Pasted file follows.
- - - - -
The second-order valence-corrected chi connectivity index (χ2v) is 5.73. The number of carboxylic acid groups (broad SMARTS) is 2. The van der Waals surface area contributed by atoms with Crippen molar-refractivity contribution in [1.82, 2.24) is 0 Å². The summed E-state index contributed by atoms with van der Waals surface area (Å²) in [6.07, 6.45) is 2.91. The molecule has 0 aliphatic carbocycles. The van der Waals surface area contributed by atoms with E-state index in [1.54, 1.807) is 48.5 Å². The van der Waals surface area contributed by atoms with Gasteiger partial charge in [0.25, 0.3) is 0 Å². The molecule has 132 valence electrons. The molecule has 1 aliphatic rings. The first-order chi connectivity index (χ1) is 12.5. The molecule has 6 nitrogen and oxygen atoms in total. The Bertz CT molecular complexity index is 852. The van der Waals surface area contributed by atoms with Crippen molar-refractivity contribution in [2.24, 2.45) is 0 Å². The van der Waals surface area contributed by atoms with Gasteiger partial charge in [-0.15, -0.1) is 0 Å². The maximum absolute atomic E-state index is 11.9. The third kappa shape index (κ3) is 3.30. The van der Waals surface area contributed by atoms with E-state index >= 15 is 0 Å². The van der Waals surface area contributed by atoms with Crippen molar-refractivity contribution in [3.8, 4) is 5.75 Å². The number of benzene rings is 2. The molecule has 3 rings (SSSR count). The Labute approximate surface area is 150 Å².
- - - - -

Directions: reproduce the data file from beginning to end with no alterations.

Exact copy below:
The second-order valence-corrected chi connectivity index (χ2v) is 5.73. The number of carboxylic acid groups (broad SMARTS) is 2. The van der Waals surface area contributed by atoms with Crippen molar-refractivity contribution in [1.82, 2.24) is 0 Å². The summed E-state index contributed by atoms with van der Waals surface area (Å²) in [6.07, 6.45) is 2.91. The molecule has 0 aliphatic carbocycles. The van der Waals surface area contributed by atoms with E-state index in [1.54, 1.807) is 48.5 Å². The van der Waals surface area contributed by atoms with Gasteiger partial charge in [0.25, 0.3) is 0 Å². The molecule has 132 valence electrons. The molecule has 1 aliphatic rings. The first-order chi connectivity index (χ1) is 12.5. The molecule has 6 nitrogen and oxygen atoms in total. The Bertz CT molecular complexity index is 852. The van der Waals surface area contributed by atoms with Crippen molar-refractivity contribution in [2.24, 2.45) is 0 Å². The van der Waals surface area contributed by atoms with Gasteiger partial charge in [-0.15, -0.1) is 0 Å². The maximum absolute atomic E-state index is 11.9. The third kappa shape index (κ3) is 3.30. The van der Waals surface area contributed by atoms with E-state index >= 15 is 0 Å². The van der Waals surface area contributed by atoms with Crippen molar-refractivity contribution in [3.8, 4) is 5.75 Å². The number of benzene rings is 2. The molecule has 3 rings (SSSR count). The Labute approximate surface area is 150 Å².